There's A New 'Super' Strain Of Malaria And Scientists Are Worried It Could Be Unstoppable

'We think it is a serious threat.'

A new strain of ‘super’ malaria is presenting a “serious threat” to the world as it has spread across South East Asia, in spite of continued efforts to contain it.

Just like other types of antibiotic resistance, the disease has adapted to avoid being targeted by antimalarial drugs (artemisinin) currently being prescribed, meaning this mutated strain then cannot be killed off.

Professor Sir Nicholas White, said in an open letter for the Tropical Health Network: “We need to tackle this public health emergency urgently.”

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The new form of the alarming parasite originated in Cambodia, but has now spread from ground zero to parts of Thailand, Laos, and southern Vietnam.

And is showing no signs of slowing down.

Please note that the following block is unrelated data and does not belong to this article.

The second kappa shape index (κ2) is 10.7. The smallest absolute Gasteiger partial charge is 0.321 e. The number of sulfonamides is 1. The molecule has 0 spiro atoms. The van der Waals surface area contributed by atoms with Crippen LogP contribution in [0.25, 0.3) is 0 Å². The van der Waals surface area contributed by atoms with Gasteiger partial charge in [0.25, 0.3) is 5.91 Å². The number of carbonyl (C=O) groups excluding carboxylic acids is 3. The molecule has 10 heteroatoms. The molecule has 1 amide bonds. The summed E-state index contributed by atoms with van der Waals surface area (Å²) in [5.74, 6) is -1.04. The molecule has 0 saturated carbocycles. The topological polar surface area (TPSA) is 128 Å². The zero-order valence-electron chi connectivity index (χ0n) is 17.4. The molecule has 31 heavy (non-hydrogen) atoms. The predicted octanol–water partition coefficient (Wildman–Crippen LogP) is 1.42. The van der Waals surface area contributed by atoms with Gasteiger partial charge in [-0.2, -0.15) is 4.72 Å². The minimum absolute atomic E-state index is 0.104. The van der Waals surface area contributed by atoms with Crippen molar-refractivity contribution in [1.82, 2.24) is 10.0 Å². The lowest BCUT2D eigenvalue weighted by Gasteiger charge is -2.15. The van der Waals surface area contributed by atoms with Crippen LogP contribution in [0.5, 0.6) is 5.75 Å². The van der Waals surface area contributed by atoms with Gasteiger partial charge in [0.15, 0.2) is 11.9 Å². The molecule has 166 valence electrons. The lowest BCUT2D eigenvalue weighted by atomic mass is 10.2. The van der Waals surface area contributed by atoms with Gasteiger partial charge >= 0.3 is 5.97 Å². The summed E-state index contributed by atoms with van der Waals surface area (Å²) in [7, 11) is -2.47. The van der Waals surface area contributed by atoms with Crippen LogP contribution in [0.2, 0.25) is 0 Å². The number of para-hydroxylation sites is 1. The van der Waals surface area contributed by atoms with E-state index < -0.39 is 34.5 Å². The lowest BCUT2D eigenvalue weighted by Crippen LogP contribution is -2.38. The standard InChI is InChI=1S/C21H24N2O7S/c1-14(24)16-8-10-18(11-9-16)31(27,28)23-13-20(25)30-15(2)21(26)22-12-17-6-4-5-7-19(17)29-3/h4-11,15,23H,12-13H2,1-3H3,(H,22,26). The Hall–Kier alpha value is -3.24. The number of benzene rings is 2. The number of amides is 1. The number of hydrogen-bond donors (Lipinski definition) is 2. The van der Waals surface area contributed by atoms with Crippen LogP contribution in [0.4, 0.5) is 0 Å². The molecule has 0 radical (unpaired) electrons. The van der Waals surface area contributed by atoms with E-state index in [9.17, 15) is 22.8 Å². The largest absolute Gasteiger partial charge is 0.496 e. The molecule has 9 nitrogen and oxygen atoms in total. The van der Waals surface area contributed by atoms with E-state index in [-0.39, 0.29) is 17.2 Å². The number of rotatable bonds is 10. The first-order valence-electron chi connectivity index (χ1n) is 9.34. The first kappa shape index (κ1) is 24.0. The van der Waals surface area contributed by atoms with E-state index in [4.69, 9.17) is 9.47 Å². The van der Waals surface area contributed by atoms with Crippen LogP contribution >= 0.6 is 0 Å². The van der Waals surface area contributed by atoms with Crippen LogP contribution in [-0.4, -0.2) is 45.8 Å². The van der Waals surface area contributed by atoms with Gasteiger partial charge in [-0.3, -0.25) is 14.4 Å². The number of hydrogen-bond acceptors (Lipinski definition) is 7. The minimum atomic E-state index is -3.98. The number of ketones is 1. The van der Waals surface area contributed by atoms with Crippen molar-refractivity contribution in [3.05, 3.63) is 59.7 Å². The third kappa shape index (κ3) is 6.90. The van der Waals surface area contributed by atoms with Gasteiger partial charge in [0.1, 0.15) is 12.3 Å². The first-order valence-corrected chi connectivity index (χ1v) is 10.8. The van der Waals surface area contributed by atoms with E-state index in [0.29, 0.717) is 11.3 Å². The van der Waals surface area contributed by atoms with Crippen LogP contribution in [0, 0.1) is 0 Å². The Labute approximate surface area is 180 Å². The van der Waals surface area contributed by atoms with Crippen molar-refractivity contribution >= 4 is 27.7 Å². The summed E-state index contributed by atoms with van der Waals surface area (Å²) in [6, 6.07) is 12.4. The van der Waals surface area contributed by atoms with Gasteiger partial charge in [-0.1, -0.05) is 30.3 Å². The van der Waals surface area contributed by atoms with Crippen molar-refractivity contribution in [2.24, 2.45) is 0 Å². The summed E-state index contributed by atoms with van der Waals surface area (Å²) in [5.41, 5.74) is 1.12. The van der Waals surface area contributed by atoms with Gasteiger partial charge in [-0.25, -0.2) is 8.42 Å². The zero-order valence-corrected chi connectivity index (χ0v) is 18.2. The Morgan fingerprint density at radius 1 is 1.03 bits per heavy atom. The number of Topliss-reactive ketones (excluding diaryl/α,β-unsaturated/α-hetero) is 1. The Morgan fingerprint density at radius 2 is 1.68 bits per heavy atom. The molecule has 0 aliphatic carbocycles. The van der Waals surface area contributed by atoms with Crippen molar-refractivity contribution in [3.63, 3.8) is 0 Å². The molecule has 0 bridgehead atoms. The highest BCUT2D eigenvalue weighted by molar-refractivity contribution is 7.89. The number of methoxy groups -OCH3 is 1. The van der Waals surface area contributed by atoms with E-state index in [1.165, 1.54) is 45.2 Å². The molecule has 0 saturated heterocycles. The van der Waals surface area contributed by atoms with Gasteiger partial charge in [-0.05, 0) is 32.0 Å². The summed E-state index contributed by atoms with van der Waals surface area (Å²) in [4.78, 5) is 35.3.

Professor Arjen Dondorp from the Mahidol-Oxford Tropical Medicine Research Unit, Bangkok, told the BBC that he is concerned malaria could simply become untreatable.

“We think it is a serious threat,” especially in light of recent statistics that showed drugs are now failing in a third of new cases in Vietnam and 60% of cases in Cambodia.

However, this is a drop in the ocean compared to the havoc that this new strain could cause if it is transferred outside of the region to Africa, where 92% of all malaria cases occur every year.

Dondorp described the current situation as a “race against the clock” to stop the development, which could see the World Health Organisation’s estimate of 29% mortality increase.

Approximately 212 million people get malaria every single year, but there has been a 21% global decrease in incidence between 2010 and 2015.

Michael Chew, Wellcome’s Infection and Immunobiology team, predicted: “Around 700,000 people a year die from drug-resistant infections, including malaria. If nothing is done, this could increase to millions of people every year by 2050.”

White, said: ”The spread of this malaria ‘superbug’ has caused an alarming rise in treatment failures forcing changes in drug policy and leaving few options for the future.”


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